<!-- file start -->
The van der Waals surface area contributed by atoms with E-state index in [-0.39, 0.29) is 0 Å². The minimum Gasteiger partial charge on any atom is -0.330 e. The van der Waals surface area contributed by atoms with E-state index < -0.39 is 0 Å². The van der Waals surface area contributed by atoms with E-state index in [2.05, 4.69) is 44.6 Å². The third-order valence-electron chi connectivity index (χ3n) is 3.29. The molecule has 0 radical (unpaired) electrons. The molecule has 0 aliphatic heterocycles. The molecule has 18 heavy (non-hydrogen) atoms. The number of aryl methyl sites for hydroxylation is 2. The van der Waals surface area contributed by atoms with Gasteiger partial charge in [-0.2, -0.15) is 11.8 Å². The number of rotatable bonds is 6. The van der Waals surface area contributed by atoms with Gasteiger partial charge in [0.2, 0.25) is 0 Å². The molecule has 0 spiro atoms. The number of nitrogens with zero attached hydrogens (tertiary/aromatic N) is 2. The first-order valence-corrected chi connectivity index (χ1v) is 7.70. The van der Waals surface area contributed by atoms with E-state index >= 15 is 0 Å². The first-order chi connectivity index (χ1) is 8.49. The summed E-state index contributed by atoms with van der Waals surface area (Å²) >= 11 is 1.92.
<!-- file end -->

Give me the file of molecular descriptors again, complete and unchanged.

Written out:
The van der Waals surface area contributed by atoms with E-state index in [-0.39, 0.29) is 0 Å². The minimum Gasteiger partial charge on any atom is -0.330 e. The van der Waals surface area contributed by atoms with E-state index < -0.39 is 0 Å². The van der Waals surface area contributed by atoms with E-state index in [2.05, 4.69) is 44.6 Å². The third-order valence-electron chi connectivity index (χ3n) is 3.29. The molecule has 0 radical (unpaired) electrons. The molecule has 0 aliphatic heterocycles. The molecule has 18 heavy (non-hydrogen) atoms. The number of aryl methyl sites for hydroxylation is 2. The van der Waals surface area contributed by atoms with Gasteiger partial charge in [-0.2, -0.15) is 11.8 Å². The number of rotatable bonds is 6. The van der Waals surface area contributed by atoms with Gasteiger partial charge in [0.2, 0.25) is 0 Å². The molecule has 0 spiro atoms. The number of nitrogens with zero attached hydrogens (tertiary/aromatic N) is 2. The first-order valence-corrected chi connectivity index (χ1v) is 7.70. The van der Waals surface area contributed by atoms with E-state index >= 15 is 0 Å². The first-order chi connectivity index (χ1) is 8.49. The summed E-state index contributed by atoms with van der Waals surface area (Å²) >= 11 is 1.92.